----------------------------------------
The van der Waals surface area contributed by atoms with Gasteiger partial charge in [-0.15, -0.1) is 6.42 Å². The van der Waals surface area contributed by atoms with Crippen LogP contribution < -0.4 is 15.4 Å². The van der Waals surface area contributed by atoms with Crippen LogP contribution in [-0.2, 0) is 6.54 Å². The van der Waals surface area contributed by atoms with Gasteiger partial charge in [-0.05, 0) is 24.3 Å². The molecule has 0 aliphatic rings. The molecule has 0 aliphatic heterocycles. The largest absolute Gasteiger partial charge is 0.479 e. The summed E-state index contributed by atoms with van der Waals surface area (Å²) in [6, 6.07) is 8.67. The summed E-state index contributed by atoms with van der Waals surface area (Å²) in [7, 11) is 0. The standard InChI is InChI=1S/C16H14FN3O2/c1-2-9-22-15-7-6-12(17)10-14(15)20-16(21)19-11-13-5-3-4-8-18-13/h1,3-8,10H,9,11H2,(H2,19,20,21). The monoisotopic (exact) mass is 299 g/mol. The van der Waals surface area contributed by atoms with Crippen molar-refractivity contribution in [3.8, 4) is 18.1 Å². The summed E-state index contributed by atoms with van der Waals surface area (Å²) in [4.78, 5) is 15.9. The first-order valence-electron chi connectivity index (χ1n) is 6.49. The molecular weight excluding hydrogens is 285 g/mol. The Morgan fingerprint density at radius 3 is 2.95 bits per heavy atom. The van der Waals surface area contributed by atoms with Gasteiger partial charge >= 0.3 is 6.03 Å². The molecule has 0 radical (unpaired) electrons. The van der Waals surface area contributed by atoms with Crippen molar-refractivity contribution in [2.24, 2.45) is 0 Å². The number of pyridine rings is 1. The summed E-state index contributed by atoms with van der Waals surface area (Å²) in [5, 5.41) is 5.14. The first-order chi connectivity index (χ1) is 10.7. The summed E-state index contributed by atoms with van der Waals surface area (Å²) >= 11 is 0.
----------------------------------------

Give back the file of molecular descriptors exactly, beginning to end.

The van der Waals surface area contributed by atoms with Gasteiger partial charge in [-0.15, -0.1) is 6.42 Å². The van der Waals surface area contributed by atoms with Crippen LogP contribution < -0.4 is 15.4 Å². The van der Waals surface area contributed by atoms with Crippen LogP contribution in [-0.2, 0) is 6.54 Å². The van der Waals surface area contributed by atoms with Gasteiger partial charge in [-0.05, 0) is 24.3 Å². The molecule has 0 aliphatic rings. The molecule has 0 aliphatic heterocycles. The largest absolute Gasteiger partial charge is 0.479 e. The summed E-state index contributed by atoms with van der Waals surface area (Å²) in [6, 6.07) is 8.67. The summed E-state index contributed by atoms with van der Waals surface area (Å²) in [7, 11) is 0. The standard InChI is InChI=1S/C16H14FN3O2/c1-2-9-22-15-7-6-12(17)10-14(15)20-16(21)19-11-13-5-3-4-8-18-13/h1,3-8,10H,9,11H2,(H2,19,20,21). The monoisotopic (exact) mass is 299 g/mol. The van der Waals surface area contributed by atoms with Crippen molar-refractivity contribution in [3.8, 4) is 18.1 Å². The summed E-state index contributed by atoms with van der Waals surface area (Å²) in [4.78, 5) is 15.9. The first-order valence-electron chi connectivity index (χ1n) is 6.49. The molecular weight excluding hydrogens is 285 g/mol. The Morgan fingerprint density at radius 3 is 2.95 bits per heavy atom. The van der Waals surface area contributed by atoms with Gasteiger partial charge >= 0.3 is 6.03 Å². The molecule has 0 radical (unpaired) electrons. The van der Waals surface area contributed by atoms with Crippen molar-refractivity contribution in [2.24, 2.45) is 0 Å². The number of pyridine rings is 1. The summed E-state index contributed by atoms with van der Waals surface area (Å²) in [5, 5.41) is 5.14. The first-order chi connectivity index (χ1) is 10.7. The summed E-state index contributed by atoms with van der Waals surface area (Å²) >= 11 is 0.